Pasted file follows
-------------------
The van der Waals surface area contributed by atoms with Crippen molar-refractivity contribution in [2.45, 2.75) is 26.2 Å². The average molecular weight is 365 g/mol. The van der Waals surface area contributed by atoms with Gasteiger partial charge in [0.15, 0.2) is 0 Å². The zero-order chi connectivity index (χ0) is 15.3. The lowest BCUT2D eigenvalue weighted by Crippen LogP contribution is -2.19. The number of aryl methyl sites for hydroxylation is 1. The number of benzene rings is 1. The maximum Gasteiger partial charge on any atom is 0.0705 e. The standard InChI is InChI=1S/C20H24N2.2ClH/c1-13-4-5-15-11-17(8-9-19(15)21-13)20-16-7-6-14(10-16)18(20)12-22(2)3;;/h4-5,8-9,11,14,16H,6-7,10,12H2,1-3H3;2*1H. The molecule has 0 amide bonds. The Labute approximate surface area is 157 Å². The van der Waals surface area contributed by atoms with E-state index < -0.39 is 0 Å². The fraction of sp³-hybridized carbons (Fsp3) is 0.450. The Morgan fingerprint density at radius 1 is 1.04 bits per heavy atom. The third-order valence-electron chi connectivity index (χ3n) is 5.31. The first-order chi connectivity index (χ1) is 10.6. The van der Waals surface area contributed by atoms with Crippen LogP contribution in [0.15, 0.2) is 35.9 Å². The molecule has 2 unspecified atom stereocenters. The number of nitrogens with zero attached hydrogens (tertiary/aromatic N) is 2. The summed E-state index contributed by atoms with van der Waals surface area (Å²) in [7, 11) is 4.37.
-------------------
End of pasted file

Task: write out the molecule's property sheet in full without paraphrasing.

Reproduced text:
The van der Waals surface area contributed by atoms with Crippen molar-refractivity contribution in [2.45, 2.75) is 26.2 Å². The average molecular weight is 365 g/mol. The van der Waals surface area contributed by atoms with Gasteiger partial charge in [0.15, 0.2) is 0 Å². The zero-order chi connectivity index (χ0) is 15.3. The lowest BCUT2D eigenvalue weighted by Crippen LogP contribution is -2.19. The number of aryl methyl sites for hydroxylation is 1. The number of benzene rings is 1. The maximum Gasteiger partial charge on any atom is 0.0705 e. The standard InChI is InChI=1S/C20H24N2.2ClH/c1-13-4-5-15-11-17(8-9-19(15)21-13)20-16-7-6-14(10-16)18(20)12-22(2)3;;/h4-5,8-9,11,14,16H,6-7,10,12H2,1-3H3;2*1H. The molecule has 0 amide bonds. The Labute approximate surface area is 157 Å². The van der Waals surface area contributed by atoms with E-state index < -0.39 is 0 Å². The fraction of sp³-hybridized carbons (Fsp3) is 0.450. The Morgan fingerprint density at radius 1 is 1.04 bits per heavy atom. The third-order valence-electron chi connectivity index (χ3n) is 5.31. The first-order chi connectivity index (χ1) is 10.6. The van der Waals surface area contributed by atoms with Crippen LogP contribution in [0.15, 0.2) is 35.9 Å². The molecule has 2 unspecified atom stereocenters. The number of nitrogens with zero attached hydrogens (tertiary/aromatic N) is 2. The summed E-state index contributed by atoms with van der Waals surface area (Å²) in [7, 11) is 4.37.